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Elise sighed as she trudged back up the road towards her little apartment. She detested it, really – it was cramped, and ugly. But it was all that she could afford, and she knew that the money she saved by living here was always gratefully received by her cousin’s family. And now that Frederick was definitely out of the picture… She sighed. He had not been a rich man, either; that had not mattered, of course, but marriage would not have brought any change in circumstances, either.

She would continue to work hard, of course. That much was a given. It would be easier if the girls she taught wanted to learn! The English never did want to learn new languages, except to ‘swank’. Perhaps she should look for a private posting again. There was more money in it, and by the sounds of things the little Renée was really very gifted. She’d be wanting to go to the Conservertoire one day-

“Mademoiselle Lepâttre?”

The voice was unfamiliar. Elise turned to see a stranger; a young man – not much more than a boy, really – in a suit that could only be described as eccentric. But then, the English so often were.

“Can I help you?” she asked politely.

“Yes! Well, no. I just wanted to… to give you this. It was down the road, the postman must have dropped it…” He must have been English, because why else would he be here? And yet he spoke Elise’s own language without a trace of an accent.

“Thank you.” She took the envelope from his hand and glanced at the address at the front. It was for her, alright. But the return address was Devon. Who did she know there? She didn’t recognise the name. And then she remembered – a girl who she had taught, not so many years ago. She’d married not long after coming out, and moved out of the city with her husband. Had there been children? She could not remember.

She turned the envelope over to open it, and then Elise paused, aware that the young man was looking at her very intently. Did he want something more from her? She turned to look at him with a teacher’s glare, but found that he was smiling, a smile so happy that she found herself returning it almost automatically.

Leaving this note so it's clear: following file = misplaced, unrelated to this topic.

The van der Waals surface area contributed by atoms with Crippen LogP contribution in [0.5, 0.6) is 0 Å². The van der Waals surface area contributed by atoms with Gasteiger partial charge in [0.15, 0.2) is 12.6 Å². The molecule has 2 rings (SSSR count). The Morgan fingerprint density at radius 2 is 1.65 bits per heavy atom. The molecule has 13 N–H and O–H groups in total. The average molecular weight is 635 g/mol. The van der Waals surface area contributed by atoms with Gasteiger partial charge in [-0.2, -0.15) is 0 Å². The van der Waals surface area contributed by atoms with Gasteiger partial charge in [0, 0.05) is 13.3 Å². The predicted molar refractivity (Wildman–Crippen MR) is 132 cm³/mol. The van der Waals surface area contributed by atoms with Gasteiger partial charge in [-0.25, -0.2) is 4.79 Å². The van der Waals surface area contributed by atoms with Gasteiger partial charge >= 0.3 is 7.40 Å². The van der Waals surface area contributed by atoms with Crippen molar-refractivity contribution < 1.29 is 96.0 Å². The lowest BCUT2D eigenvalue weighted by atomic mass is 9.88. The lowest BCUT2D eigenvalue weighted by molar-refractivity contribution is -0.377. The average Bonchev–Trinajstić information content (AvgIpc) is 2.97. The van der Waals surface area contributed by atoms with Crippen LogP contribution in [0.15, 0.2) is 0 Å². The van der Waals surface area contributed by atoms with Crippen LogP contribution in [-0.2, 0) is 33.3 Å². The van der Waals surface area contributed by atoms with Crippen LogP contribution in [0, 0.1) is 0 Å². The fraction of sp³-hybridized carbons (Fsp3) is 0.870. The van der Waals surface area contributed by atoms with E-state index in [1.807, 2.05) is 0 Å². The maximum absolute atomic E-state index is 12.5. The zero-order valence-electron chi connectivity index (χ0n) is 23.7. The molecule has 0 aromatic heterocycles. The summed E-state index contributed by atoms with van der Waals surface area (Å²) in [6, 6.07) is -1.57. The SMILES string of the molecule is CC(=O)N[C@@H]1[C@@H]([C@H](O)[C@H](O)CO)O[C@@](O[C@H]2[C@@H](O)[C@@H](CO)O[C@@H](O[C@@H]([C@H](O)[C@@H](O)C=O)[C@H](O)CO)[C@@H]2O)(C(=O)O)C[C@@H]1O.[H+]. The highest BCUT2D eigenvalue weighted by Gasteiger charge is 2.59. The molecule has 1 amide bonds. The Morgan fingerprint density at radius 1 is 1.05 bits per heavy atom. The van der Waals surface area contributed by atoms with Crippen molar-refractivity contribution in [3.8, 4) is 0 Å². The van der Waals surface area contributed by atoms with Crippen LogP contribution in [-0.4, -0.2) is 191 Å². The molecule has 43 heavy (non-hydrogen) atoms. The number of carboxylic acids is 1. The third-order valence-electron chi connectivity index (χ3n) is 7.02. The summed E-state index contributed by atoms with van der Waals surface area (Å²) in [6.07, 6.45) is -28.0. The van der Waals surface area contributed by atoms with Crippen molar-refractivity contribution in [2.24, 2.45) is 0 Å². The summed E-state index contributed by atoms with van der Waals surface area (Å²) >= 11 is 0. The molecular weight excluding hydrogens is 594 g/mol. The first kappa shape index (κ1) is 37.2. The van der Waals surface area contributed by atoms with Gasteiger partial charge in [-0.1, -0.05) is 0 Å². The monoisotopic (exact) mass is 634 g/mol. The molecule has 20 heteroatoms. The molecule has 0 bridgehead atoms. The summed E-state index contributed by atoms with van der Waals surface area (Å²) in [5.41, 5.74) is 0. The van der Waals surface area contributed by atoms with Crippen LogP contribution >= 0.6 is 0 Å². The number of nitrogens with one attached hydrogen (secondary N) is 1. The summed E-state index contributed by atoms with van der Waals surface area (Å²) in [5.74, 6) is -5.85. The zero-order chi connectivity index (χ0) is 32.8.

“I better get going,” he told her apologetically. “I’ve got to get back to my… friends.” He turned away, his smile not faltering for a moment; then he turned back. “Don’t worry, Elise. Better things are heading your way.”

Then her was gone, leaving Elise staring after him like a fool. What an odd boy! And yet… she turned the envelope over in her hands, thoughtfully. When he’d smiled at her – when she smiled back – she had felt like she was standing on the edge of something, something joyeux.

She continued her walk back to the house, but this time there was a lightness in her step that had not been there a moment before.

Chapter End Notes:

The story, as it began, was completely different than how it finished. I started off planning an alternate universe where the Chalet School taught magic, and the triplets were sent back in time to avoid Word War III, but the world-building was far more fun than the actual story. Then I hit upon the idea that each triplet should be sent to a different era; and then it turned out that the story wasn't really about the triplets at all, but about Grizel and Deira, Beth, and Simone.

The Doctor made an appearance very late in the show. I was trying to work out exactly how the storm had sent the girls back in time, and exactly how they were going to work out how to get back, which, I know one would generally figure out fairly early in the piece, but I consider such things too much like homework and leave it until the very last moment possible.

It was always going to be a storm that sent them off. The octarine light is an explanation, if you like, but I tend to think of it more as an homage. Night Watch, in which Commander Vimes is sent back in time and ends up taking the place of his own mentor - OK, so I borrowed more than just the lightning - is very much my favourite Discworld novel. But while Vimes' mentor's life was tragically cut short, Elise was saved. You can blame that on the Doctor. He insisted on saving everyone.

Ultimately, if I’d had more time (and procrastinated less) I’d have liked to have told more of the stories I’ve only just touched on – Margot dealing with her mother and becoming a Matron instead of a nun, Simone stepping in to help Betty and Thekla before it was too late. Len dealing with her feelings for Reg, in another time and place. The mysterious disappearance of André. Maybe some day I will.

Maybe, in another reality, I already have…




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